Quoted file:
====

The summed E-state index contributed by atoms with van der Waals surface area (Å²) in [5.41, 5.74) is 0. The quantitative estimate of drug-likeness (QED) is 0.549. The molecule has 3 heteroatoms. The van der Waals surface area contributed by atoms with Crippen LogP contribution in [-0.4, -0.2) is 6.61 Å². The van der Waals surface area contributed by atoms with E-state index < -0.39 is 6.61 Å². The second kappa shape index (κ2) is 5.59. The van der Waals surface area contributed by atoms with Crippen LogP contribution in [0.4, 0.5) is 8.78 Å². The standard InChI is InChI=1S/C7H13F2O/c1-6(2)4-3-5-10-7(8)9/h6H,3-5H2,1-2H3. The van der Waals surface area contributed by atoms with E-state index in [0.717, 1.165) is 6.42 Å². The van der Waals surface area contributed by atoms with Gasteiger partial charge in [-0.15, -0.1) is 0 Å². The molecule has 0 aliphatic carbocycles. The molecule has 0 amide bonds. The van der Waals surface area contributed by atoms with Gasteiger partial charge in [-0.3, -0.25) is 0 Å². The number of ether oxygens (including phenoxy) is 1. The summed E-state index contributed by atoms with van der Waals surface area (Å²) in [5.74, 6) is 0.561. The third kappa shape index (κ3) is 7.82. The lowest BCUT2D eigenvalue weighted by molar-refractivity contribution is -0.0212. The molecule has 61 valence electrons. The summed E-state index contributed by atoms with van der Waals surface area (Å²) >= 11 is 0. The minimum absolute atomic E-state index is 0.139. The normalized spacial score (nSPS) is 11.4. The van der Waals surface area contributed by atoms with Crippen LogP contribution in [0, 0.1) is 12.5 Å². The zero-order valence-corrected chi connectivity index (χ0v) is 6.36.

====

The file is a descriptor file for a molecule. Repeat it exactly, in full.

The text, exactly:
The summed E-state index contributed by atoms with van der Waals surface area (Å²) in [5.41, 5.74) is 0. The quantitative estimate of drug-likeness (QED) is 0.549. The molecule has 3 heteroatoms. The van der Waals surface area contributed by atoms with Crippen LogP contribution in [-0.4, -0.2) is 6.61 Å². The van der Waals surface area contributed by atoms with E-state index < -0.39 is 6.61 Å². The second kappa shape index (κ2) is 5.59. The van der Waals surface area contributed by atoms with Crippen LogP contribution in [0.4, 0.5) is 8.78 Å². The standard InChI is InChI=1S/C7H13F2O/c1-6(2)4-3-5-10-7(8)9/h6H,3-5H2,1-2H3. The van der Waals surface area contributed by atoms with E-state index in [0.717, 1.165) is 6.42 Å². The van der Waals surface area contributed by atoms with Gasteiger partial charge in [-0.15, -0.1) is 0 Å². The molecule has 0 aliphatic carbocycles. The molecule has 0 amide bonds. The van der Waals surface area contributed by atoms with Gasteiger partial charge in [-0.3, -0.25) is 0 Å². The number of ether oxygens (including phenoxy) is 1. The summed E-state index contributed by atoms with van der Waals surface area (Å²) in [5.74, 6) is 0.561. The third kappa shape index (κ3) is 7.82. The lowest BCUT2D eigenvalue weighted by molar-refractivity contribution is -0.0212. The molecule has 61 valence electrons. The summed E-state index contributed by atoms with van der Waals surface area (Å²) >= 11 is 0. The minimum absolute atomic E-state index is 0.139. The normalized spacial score (nSPS) is 11.4. The van der Waals surface area contributed by atoms with Crippen LogP contribution in [0, 0.1) is 12.5 Å². The zero-order valence-corrected chi connectivity index (χ0v) is 6.36.